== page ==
Shinar (shî'nar), the Land of, casting out? country of two rivers? The region where the people, after the Flood, made bricks and used slime (bitumen) for mortar. Genesis 11:2-3. It would seem originally to have denoted the northern part of Babylonia, as "Chaldæa" denoted the southern part; but subsequently, like Chaldæa, it was sometimes used for the whole. Genesis 10:10; Isaiah 11:11; Daniel 1:2; Zechariah 5:11. In Joshua 7:21 it is rendered "Babylonish." Among its cities were Babel (Babylon), Erech or Orech (Orchoi), Calneh or Calno (probably Niffer), and Accad.

American Tract Society Bible Dictionary - Shinar
A level region of indefinite extent around Babylon and the junction of the Euphrates and Tigris, Genesis 10:10 11:2 14:1 Joshua 7:21 Isaiah 11:11 Daniel 1:2 Zechariah 5:11 . See MESOPOTAMIA .

Hitchcock's Bible Names - Shinar
Watch of him that sleeps

Sentence search

Shinar, Plain of - Some scholars equate Shinar in Assyrian texts with modern Sinjar west of Mosul in Iraq. Whatever its meaning outside the Bible, biblical texts use Shinar as a designation for Mesopotamia (Genesis 10:10 ). ... The tower of Babel was built in Shinar (Genesis 11:2-9 ). The King of Shinar opposed Abraham (Genesis 14:1 ). Isaiah prophesied that God would bring out a remnant of His people from Shinar (Genesis 11:11 ). Daniel 1:1-2 and probably Zechariah 5:11 equate Babylon and Shinar, thus limiting Shinar to its major city in the writers' day
Amraphel - King of Shinar, in the time of Abram
ac'Cad, - one of the cities in the land of Shinar
Erech - "The beginning of Nimrod's kingdom was Babel, Erech, Accad, and Calneh in the land of Shinar. of Babylon, now Warka; in the land of Shinar
Amraphel - King of Shinar in the time of Abraham
am'Raphel - (keeper of the gods ) perhaps a Hamite king of Shinar or Babylonia, who joined the victorious incursion of the Elamite Chedorlaomer against the kings of Sodom and Gomorrah and the cities of the plain
Babel - ) The city and tower in the land of Shinar, where the confusion of languages took place
Shinar - Amraphel was king of Shinar in the days of Abraham, Genesis 14:1
Amraphel - Perhaps a Hamite king of Shinar or Babylonia, who joined the victorious incursion of the Elamite Chedorlaomer against the kings of Sodom and Gomorrah and the cities of the plain
Shinar - Shinar . There is little doubt that Shinar is to be identified with the land of Babylonia, but the origin of the name has not been determined
Shinar, the Land of - Shinar was apparently first peopled by Turanian tribes, who tilled the land and made bricks and built cities. This was followed in course of time by an Elamite invasion; from which the land was finally delivered by Khammurabi, the son of Amarpel ("Amraphel, king of Shinar," Genesis 14:1 ), who became the founder of the new empire of Chaldea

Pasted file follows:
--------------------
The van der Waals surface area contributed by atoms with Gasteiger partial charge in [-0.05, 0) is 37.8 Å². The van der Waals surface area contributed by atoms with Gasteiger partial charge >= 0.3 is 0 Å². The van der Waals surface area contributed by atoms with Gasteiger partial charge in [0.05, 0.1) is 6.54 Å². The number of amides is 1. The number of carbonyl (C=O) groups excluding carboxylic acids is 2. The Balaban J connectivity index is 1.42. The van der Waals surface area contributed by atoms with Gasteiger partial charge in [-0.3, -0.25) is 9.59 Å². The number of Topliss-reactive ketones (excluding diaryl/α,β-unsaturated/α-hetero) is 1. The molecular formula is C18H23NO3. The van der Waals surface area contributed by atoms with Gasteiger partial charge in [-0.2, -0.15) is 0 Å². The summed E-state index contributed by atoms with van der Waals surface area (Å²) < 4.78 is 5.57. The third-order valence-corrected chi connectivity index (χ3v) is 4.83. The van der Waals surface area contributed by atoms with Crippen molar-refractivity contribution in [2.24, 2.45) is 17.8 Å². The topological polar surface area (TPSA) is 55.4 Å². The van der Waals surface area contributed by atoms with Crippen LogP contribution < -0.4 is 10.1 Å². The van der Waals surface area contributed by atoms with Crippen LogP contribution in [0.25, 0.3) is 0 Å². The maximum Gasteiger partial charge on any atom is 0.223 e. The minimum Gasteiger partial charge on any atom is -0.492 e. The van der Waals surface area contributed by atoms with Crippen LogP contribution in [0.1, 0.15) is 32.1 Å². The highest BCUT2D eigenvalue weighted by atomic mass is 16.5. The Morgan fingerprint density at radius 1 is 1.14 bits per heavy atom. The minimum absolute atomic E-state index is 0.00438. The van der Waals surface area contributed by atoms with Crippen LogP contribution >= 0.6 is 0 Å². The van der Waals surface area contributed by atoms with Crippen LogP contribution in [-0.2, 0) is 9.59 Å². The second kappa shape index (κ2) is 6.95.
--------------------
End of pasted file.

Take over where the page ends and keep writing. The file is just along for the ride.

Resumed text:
Babylonish Garment, - literally "robe of Shinar," (Joshua 7:21 ) an ample robe, probably made of the skin or fur of an animal, comp
Amraphel - Shinar, his kingdom, or Babylonia, was subordinate to the great Elanrite king, (See CHEDORLAOMER
Shinar - Shinar was an ancient name for the land of Babylon
e'Rech - (length ), one of the cities of Nimrod's kingdom in the land of Shinar, ( Genesis 10:10 ) doubtless the same as Orchoe, 82 miles south and 43 east of Babylon, the modern designations of the site --Warka, Irka and Irak --bearing a considerable affinity to the original name
Nimrod - He seems to have feared neither God nor man; to gather around him a host of adventurers, and extended his conquests into the land of Shinar, where he founded or fortified Babel, Erech, Accad, and Calneh. According to one interpretation of Genesis 10:11 , he also founded Nineveh and the Assyrian empire; though this is usually understood to have been done by Asshur, when expelled by Nimrod from the land of Shinar, Micah 5:6
Erech - One of Nimrod's cities in the plain of Shinar, Genesis 10:10
Chaldea - This country had also the name of Shinar
Calneh - One of the ancient cities in the land of Shinar built by Nimrod
Nimrod - The "land of Nimrod" (Micah 5:6 ) is a designation of Assyria or of Shinar, which is a part of it
Tongues, Confusion of - " (See Shinar
Nimrod - Powerful king of Shinar (Babylon) referenced in Genesis 10:8-10
Accad - It was in the land of Shinar, and George Smith locates it at Agadi, on the Euphrates, north of Babylon
Babylonish Garment - Stolen by Achan ( Joshua 7:21 ); literally ‘mantle of Shinar’; probably a cloak of embroidered stuff
Amraphel - King of Shinar, southern Chaldea, one of the confederates of Chedorlaomer, king of Elam, in a war against Sodom and cities of the plain (Genesis 14:1,4 )
Nimrod - He established an empire in Shinar, the classical Babylonia, the chief towns being Babel, Erech, Accad, and Calneh: and extended this empire northward along the course of the Tigris over Assyria, where he founded a second group of capitals, Nineveh, Rehoboth, Calah, and Resen
Amraphel - The king of Shinar ( Genesis 14:1 )
Nim'Rod - , from which we learn (1) that he was a Cushite; (2) that he established an empire in Shinar (the classical Babylonia) the chief towns being Babel, Erech, Accad and Calneh; and (3) that he extended this empire northward along the course of the Tigris over Assyria, where he founded a second group of capitals, Nineveh, Rehoboth, Calah and Resen